But now, before his eyes, the window flared to life and shimmered with iridescence, its seams fluttering on the edge of whatever cosmic winds held aloft the wings of time, whistling and whispering – with excitement, Paarthurnax thought. His heart gave a sudden leap, and apprehension gave way to anticipation. He’d had four thousand years to prepare – if he wasn’t ready now, he’d never be.

     

    Sky above, voice within. 

     

    The time-wound pulsed with light and whispered again, ancient languages seductive and lyrical. Paarthurnax gulped great lungfuls of cold air. A few errant snowflakes melted on his tongue and cooled his parched throat. His watch would end this night, and not even the Lord of Time knew what tomorrow would bring. Years of spurned curiosity sparked and blazed in his belly; could someone on this side – could he – look inside? See what his brother had seen? Maybe even get a glimpse of Alduin himself, hurtling through time, trying to find his way back home…

     

    Yes. He had to try.

     

    The ancient dragon leaned forward and flapped his tattered wings, expecting to tumble clumsily into the snow below his eyrie. Instead, he found himself gliding aloft on a sudden gust of wind, and landed steady and true. He shook his great head and chuckled to himself, limping through knee-deep snow.

     

    Forgive me. Forgive my lack of faith. My lack of courage. For an old dragon, I can be a foolish one, at times.

     

    The warm wind pressed him on and he obeyed, inching closer, closer still, until his jaw almost grazed the glimmering portal. He peered inside. Soft, whispering voices burst into elated song, and his heart nearly stopped. Paarthurnax had lived thousands of years. He’d fought his way through glorious battles, felt love’s keen sting and grief’s crashing waves. Magical beings and even gods had trembled in his wake and begged his service. But none of that compared with what waited on the other side of the veil.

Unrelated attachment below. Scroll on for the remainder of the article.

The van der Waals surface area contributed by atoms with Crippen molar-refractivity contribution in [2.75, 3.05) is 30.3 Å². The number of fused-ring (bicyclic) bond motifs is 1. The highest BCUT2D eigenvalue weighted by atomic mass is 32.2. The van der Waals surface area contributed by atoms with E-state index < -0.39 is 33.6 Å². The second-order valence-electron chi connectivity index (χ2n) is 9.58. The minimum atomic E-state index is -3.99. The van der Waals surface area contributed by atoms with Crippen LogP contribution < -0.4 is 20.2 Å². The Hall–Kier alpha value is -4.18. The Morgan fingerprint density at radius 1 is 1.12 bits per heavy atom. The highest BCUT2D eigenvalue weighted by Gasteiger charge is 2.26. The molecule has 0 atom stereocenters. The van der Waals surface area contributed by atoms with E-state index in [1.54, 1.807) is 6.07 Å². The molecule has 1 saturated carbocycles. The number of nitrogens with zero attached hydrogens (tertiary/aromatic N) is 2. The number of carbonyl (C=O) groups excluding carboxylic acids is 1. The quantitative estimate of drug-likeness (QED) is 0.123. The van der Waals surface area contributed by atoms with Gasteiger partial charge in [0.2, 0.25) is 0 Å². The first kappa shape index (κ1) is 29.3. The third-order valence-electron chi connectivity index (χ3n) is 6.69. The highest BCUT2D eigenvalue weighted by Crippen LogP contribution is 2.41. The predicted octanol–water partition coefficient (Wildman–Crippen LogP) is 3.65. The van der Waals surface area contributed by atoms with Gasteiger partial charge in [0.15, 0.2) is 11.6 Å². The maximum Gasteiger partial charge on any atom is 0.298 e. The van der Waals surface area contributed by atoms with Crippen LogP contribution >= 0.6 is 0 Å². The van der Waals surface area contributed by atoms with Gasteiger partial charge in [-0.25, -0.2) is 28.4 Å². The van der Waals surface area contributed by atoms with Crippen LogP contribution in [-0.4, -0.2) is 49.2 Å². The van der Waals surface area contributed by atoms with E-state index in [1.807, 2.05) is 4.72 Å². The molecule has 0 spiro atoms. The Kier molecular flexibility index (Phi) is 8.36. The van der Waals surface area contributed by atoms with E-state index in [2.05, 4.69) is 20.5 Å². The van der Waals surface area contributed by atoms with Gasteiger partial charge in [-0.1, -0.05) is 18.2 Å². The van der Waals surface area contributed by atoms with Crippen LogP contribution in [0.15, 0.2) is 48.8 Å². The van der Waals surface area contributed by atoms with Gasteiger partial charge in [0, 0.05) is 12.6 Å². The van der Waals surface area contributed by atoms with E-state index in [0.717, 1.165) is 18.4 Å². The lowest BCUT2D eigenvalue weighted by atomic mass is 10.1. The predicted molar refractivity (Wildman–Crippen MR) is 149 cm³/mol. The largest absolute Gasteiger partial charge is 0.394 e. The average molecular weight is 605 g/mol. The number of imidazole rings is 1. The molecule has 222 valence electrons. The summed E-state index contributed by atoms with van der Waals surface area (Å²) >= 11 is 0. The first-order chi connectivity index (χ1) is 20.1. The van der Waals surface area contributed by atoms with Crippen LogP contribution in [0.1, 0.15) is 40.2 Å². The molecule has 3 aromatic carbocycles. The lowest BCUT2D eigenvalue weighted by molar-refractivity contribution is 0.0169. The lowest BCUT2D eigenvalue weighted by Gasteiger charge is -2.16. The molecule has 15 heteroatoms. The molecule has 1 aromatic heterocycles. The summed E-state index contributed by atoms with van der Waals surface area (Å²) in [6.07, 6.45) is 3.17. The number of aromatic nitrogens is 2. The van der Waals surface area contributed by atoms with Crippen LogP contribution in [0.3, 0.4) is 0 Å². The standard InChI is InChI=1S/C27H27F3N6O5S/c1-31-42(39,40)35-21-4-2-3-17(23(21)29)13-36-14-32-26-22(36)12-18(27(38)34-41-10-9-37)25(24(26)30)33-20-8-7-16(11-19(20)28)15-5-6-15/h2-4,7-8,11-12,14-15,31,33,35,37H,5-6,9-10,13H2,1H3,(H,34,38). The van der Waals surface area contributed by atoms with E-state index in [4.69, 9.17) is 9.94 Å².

Luminous shades of blue surrounded what could only be stars, but so bright and clear… like sparkling diamonds strewn across sunshot lapis waters. And amid and above and beyond it all danced swirls of color, their ombré ribbons of red, violet, and green so alive, so…visceral, it almost hurt to look.

     

    Paarthurnax managed to tear his burning eyes away and stared up at his sky. The stars and aurora he’d so long admired seemed diminished compared to what shone within. Dull and mundane. Only a second rate copy, at best, and he found himself wondering how he could stand to live under it, now that he knew what lay beyond. Tears rolled down his snout, and his wings shivered again, this time in awe. Or humility.

     

    Both strange and itchy emotions for a dragon.

     

    Through the veil once more, stars collided and burst apart, diamond dust like brilliant spindrift against the gleaming blue interstellar sea. And music. Paarthurnax closed his eyes and drifted, the music of the stars crashing and swelling to accompany the majesty, the perfect rhythm of–

     

    His eyes flew open, and he knew.

     

    Creation. I’m watching creation.

     

    An unfettered, savage longing surged in his chest – would Alduin feel the same? Maybe…maybe he wouldn’t want to return. Why leave a place so beautiful, so peaceful? So full of life and untapped power? Paarthurnax stared back into the time-wound and thought he spied a faint darkness slithering between the stars, a slight skip in the music. He blinked, and it was gone.

     

    No matter, Paarthurnax resolved, straightening his spine and heaving a great breath. Elder brother would come, and the wheel would turn, as it always had. The debt he owed had come due, and he would pay. “Dur zeymahi gruth,” Alduin had wailed through the veil. Curse my brother the traitor. True it was, and true again. Yes, Paarthurnax would pay. Had paid.

     

    But the cost…unfortunately, it would not remain his alone. With Alduin’s arrival, another soul would be called to a destiny unsuitable for his kind. Paarthurnax forced himself back from the time-wound and sat on his haunches, wondering yet again at the wisdom of Akatosh’s ‘gift.’